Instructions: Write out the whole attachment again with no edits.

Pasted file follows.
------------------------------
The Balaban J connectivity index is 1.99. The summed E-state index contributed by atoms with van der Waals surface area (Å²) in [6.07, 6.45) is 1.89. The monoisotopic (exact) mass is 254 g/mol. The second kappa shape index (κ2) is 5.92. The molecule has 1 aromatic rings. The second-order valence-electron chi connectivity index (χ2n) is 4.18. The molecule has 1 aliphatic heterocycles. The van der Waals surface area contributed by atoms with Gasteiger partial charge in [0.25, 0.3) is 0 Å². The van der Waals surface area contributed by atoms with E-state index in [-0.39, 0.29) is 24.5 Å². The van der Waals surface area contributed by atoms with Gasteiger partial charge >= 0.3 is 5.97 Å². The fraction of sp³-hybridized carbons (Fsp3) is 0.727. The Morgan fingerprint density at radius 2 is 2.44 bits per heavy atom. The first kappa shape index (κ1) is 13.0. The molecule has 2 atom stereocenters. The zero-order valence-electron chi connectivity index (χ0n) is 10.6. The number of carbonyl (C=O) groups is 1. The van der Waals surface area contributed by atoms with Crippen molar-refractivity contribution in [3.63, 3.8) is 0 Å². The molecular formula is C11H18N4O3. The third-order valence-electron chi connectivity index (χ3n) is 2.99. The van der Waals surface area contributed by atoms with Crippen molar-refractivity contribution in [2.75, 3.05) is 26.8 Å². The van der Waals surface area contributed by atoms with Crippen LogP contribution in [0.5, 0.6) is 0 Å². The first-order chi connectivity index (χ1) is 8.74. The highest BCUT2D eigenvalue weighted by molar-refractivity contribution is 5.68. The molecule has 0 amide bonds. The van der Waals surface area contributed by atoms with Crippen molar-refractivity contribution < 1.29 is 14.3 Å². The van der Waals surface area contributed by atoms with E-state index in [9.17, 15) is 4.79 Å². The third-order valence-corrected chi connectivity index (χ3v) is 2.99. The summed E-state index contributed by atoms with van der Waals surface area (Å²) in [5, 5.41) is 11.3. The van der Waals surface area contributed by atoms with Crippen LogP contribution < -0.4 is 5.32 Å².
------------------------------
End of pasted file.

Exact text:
The Balaban J connectivity index is 1.99. The summed E-state index contributed by atoms with van der Waals surface area (Å²) in [6.07, 6.45) is 1.89. The monoisotopic (exact) mass is 254 g/mol. The second kappa shape index (κ2) is 5.92. The molecule has 1 aromatic rings. The second-order valence-electron chi connectivity index (χ2n) is 4.18. The molecule has 1 aliphatic heterocycles. The van der Waals surface area contributed by atoms with Gasteiger partial charge in [0.25, 0.3) is 0 Å². The van der Waals surface area contributed by atoms with E-state index in [-0.39, 0.29) is 24.5 Å². The van der Waals surface area contributed by atoms with Gasteiger partial charge >= 0.3 is 5.97 Å². The fraction of sp³-hybridized carbons (Fsp3) is 0.727. The Morgan fingerprint density at radius 2 is 2.44 bits per heavy atom. The first kappa shape index (κ1) is 13.0. The molecule has 2 atom stereocenters. The zero-order valence-electron chi connectivity index (χ0n) is 10.6. The number of carbonyl (C=O) groups is 1. The van der Waals surface area contributed by atoms with Crippen molar-refractivity contribution in [3.63, 3.8) is 0 Å². The molecular formula is C11H18N4O3. The third-order valence-electron chi connectivity index (χ3n) is 2.99. The van der Waals surface area contributed by atoms with Crippen molar-refractivity contribution in [2.75, 3.05) is 26.8 Å². The van der Waals surface area contributed by atoms with Crippen LogP contribution in [0.5, 0.6) is 0 Å². The first-order chi connectivity index (χ1) is 8.74. The highest BCUT2D eigenvalue weighted by molar-refractivity contribution is 5.68. The molecule has 0 amide bonds. The van der Waals surface area contributed by atoms with Crippen molar-refractivity contribution < 1.29 is 14.3 Å². The van der Waals surface area contributed by atoms with E-state index in [9.17, 15) is 4.79 Å². The third-order valence-corrected chi connectivity index (χ3v) is 2.99. The summed E-state index contributed by atoms with van der Waals surface area (Å²) in [5, 5.41) is 11.3. The van der Waals surface area contributed by atoms with Crippen LogP contribution < -0.4 is 5.32 Å².